Newborn Jaundice

Newborn Jaundice is the yellowish discolouration in the skin and whites of the eyes of newborn babies in the first month. It is caused by increased levels of pigment (bilirubin) in the blood.

Red blood cells, and how bilirubin is produced and excreted in the body:

  1. The body's red blood cells break down and release bilirubin and other by-products.
  2. Bilirubin is converted into a harmless substance in the liver.
  3. The harmless substance is then excreted in faeces and urine.

The cause for excessive bilirubin:

Bilirubin is released during the normal breakdown of red blood cells in the body. The newborn's liver may not be able to cope with the amount of bilirubin that is being produced. Therefore, bilirubin is accumulated in the newborn's body, resulting in a condition known as physiological jaundice.

Most cases of newborn jaundice belong to this category where the jaundice disappears without treatment in 1 to 2 weeks, so parents need not worry. However, if the blood bilirubin rises rapidly to an unusual high level, it may enter the brain cells and cause damages, a condition known as"kernicterus". It may lead to hearing loss, mental retardation, spasticity or even death. Therefore, parents are advised to bring their baby to the nearby Maternal and Child Health Centre for assessment soon after discharge from hospital. If necessary, follow-up should continue until the jaundice has disappeared.

Consult the doctor immediately if baby has the following symptoms:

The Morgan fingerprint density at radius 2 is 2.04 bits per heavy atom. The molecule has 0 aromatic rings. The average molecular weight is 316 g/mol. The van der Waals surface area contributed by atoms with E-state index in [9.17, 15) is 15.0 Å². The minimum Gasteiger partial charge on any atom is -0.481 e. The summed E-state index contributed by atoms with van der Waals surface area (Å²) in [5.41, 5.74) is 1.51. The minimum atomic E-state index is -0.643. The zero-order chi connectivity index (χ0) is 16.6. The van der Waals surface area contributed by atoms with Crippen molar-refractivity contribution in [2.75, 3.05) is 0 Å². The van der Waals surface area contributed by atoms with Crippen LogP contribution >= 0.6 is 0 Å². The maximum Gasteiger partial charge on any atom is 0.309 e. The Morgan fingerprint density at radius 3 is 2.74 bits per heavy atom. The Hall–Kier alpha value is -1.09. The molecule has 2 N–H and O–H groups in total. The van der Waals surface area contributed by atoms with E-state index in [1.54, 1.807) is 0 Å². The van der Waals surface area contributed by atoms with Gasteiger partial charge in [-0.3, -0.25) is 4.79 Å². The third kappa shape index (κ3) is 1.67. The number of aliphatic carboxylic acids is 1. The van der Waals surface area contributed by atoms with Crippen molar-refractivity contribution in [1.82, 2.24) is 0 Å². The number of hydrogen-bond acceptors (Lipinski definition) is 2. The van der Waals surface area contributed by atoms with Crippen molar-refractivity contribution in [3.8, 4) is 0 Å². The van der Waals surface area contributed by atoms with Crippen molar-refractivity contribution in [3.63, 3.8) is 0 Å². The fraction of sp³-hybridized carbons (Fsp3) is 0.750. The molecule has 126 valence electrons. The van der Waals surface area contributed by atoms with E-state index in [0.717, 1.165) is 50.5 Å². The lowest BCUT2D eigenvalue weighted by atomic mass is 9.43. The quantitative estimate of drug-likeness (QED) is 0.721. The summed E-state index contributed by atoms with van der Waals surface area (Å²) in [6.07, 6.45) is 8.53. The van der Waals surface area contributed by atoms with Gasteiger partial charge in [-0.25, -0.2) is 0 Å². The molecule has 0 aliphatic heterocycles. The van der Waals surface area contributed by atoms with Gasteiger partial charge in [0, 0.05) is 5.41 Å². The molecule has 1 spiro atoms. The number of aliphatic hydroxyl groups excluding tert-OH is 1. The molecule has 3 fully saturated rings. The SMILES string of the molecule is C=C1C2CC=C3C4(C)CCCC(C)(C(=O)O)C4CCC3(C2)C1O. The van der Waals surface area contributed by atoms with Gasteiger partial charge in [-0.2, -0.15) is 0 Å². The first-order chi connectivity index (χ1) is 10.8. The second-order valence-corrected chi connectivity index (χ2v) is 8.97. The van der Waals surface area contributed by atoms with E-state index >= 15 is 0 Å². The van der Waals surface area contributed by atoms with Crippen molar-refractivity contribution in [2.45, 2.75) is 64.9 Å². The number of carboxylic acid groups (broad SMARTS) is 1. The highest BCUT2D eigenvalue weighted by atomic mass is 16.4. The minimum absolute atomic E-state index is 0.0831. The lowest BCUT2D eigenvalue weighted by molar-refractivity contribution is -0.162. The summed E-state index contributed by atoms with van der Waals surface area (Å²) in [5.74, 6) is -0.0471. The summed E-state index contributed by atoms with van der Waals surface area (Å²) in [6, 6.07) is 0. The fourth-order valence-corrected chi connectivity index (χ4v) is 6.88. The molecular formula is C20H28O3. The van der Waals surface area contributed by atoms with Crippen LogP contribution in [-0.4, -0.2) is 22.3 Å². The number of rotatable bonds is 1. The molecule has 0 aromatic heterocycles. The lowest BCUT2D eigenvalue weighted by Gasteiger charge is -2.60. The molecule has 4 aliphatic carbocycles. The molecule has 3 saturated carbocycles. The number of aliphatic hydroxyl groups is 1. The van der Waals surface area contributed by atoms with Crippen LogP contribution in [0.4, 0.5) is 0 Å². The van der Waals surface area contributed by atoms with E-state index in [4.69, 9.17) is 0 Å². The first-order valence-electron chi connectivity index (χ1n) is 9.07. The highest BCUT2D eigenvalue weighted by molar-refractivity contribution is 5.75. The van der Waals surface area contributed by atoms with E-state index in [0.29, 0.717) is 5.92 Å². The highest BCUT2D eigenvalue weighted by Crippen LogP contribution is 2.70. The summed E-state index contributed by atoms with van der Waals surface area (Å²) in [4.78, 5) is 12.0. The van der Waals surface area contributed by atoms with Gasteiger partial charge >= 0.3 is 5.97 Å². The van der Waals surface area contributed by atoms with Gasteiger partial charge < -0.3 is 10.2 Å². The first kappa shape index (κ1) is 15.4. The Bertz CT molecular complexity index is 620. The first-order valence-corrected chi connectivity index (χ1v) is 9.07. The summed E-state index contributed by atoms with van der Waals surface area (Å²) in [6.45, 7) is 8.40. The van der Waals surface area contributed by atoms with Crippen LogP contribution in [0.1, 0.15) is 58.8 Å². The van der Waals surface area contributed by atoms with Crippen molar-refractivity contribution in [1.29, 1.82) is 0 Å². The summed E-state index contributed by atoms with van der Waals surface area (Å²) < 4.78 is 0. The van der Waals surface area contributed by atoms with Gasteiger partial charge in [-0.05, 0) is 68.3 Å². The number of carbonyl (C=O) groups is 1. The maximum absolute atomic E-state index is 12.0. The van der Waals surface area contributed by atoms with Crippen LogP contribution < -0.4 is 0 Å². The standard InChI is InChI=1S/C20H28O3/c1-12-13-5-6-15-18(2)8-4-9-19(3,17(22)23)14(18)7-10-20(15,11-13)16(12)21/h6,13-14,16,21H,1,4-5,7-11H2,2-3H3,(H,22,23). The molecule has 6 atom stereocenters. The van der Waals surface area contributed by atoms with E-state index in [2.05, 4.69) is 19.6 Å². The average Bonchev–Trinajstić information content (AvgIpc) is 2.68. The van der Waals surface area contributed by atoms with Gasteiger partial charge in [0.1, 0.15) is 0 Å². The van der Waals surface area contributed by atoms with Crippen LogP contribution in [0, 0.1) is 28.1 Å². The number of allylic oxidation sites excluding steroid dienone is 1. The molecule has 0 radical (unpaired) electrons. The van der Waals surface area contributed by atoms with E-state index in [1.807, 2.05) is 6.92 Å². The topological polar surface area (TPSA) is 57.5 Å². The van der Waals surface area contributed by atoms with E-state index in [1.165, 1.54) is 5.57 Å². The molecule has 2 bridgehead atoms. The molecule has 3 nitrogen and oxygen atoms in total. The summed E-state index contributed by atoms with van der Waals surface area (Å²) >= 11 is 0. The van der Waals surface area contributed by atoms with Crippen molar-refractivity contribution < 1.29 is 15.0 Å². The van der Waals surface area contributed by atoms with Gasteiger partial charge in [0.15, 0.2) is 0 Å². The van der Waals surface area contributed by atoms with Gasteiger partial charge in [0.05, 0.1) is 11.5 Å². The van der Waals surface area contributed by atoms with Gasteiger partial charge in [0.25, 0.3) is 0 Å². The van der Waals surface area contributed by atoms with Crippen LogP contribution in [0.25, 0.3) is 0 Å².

1. Rapidly increasing jaundice (yellowing of the skin and whites of the eyes).
  2. Decreased appetite for milk.
  3. Signs of dehydration, such as a noticeable decrease in number of wet nappy per day.
  4. A noticeable decrease in activity level.

G6PD deficiency can lead to jaundice

Glucose-6-phosphate dehydrogenase (G6PD) is an important enzyme for stabilizing the red blood cells. G6PD deficiency is inherited. In Hong Kong, around 4.5% of baby boys and 0.5% of baby girls are G6PD deficient. When exposed to certain food, Chinese herbal medicines or drugs, Naphthalene and Naphthalene-containing products, or infected by certain viruses, their red blood cells may be damaged in a large scale to produce excessive bilirubin, thus overloading the liver and resulting in severe jaundice.

Babies born in Hong Kong public hospital have umbilical cord blood test for G6PD deficiency. Parents will be informed if the baby is detected to have G6PD deficiency and relevant health information will be provided.

  • Avoid Chinese herbal medicines such as Rhizoma Coptidis(黃蓮), Flos Chimonanthi Praecocis(臘梅花), Flos Lonicerae(金銀花), Calculus Bovis(牛黃), and Margarita(珍珠末). Avoid certain drugs such as nitrofurantoin, nalidixic acid and sulphonamides.
  • The clothing of babies and their caregivers should not be exposed to Naphthalene and Naphthalene-containing products.
  • Avoid eating broad beans.

Children with G6PD deficiency normally require no special care, but lifelong avoidance of certain food (broad beans), Chinese herbal medicines and drugs is essential. Breastfeeding mothers also have to avoid these drugs. When a G6PD deficient child is ill or admitted to a hospital, inform the medical staff of such deficiency for proper prescription. In addition, G6PD deficient children and their caregivers should avoid close contact with Naphthalene and Naphthalene-containing products, and children should avoid eating broad beans.